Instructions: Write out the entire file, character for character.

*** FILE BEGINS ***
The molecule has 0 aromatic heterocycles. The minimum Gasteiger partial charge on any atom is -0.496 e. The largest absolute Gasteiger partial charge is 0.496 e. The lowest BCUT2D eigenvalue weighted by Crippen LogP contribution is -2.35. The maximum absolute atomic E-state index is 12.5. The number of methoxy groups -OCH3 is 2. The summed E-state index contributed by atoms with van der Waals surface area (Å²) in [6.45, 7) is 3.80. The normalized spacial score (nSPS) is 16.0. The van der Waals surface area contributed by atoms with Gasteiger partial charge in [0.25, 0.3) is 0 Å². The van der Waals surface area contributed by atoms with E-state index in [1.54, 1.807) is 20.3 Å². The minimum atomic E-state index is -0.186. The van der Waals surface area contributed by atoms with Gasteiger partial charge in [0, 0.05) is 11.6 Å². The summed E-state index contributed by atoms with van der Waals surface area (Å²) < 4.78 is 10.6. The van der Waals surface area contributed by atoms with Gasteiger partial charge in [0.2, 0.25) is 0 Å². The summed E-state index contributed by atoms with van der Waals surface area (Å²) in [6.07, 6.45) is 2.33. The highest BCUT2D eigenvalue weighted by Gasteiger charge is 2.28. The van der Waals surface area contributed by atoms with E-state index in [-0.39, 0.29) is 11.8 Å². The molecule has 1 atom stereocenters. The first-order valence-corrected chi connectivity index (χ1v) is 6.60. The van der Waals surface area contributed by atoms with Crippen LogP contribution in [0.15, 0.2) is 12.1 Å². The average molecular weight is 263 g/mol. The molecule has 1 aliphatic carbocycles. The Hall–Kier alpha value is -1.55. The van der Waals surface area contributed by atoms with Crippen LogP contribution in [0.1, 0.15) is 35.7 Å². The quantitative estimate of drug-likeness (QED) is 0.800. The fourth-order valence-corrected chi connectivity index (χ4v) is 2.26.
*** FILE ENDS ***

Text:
The molecule has 0 aromatic heterocycles. The minimum Gasteiger partial charge on any atom is -0.496 e. The largest absolute Gasteiger partial charge is 0.496 e. The lowest BCUT2D eigenvalue weighted by Crippen LogP contribution is -2.35. The maximum absolute atomic E-state index is 12.5. The number of methoxy groups -OCH3 is 2. The summed E-state index contributed by atoms with van der Waals surface area (Å²) in [6.45, 7) is 3.80. The normalized spacial score (nSPS) is 16.0. The van der Waals surface area contributed by atoms with Gasteiger partial charge in [0.25, 0.3) is 0 Å². The van der Waals surface area contributed by atoms with E-state index in [1.54, 1.807) is 20.3 Å². The minimum atomic E-state index is -0.186. The van der Waals surface area contributed by atoms with Gasteiger partial charge in [0, 0.05) is 11.6 Å². The summed E-state index contributed by atoms with van der Waals surface area (Å²) < 4.78 is 10.6. The van der Waals surface area contributed by atoms with Gasteiger partial charge in [0.2, 0.25) is 0 Å². The summed E-state index contributed by atoms with van der Waals surface area (Å²) in [6.07, 6.45) is 2.33. The highest BCUT2D eigenvalue weighted by Gasteiger charge is 2.28. The van der Waals surface area contributed by atoms with E-state index in [-0.39, 0.29) is 11.8 Å². The molecule has 1 atom stereocenters. The first-order valence-corrected chi connectivity index (χ1v) is 6.60. The van der Waals surface area contributed by atoms with Crippen LogP contribution in [0.15, 0.2) is 12.1 Å². The average molecular weight is 263 g/mol. The molecule has 1 aliphatic carbocycles. The Hall–Kier alpha value is -1.55. The van der Waals surface area contributed by atoms with Crippen LogP contribution in [0.1, 0.15) is 35.7 Å². The quantitative estimate of drug-likeness (QED) is 0.800. The fourth-order valence-corrected chi connectivity index (χ4v) is 2.26.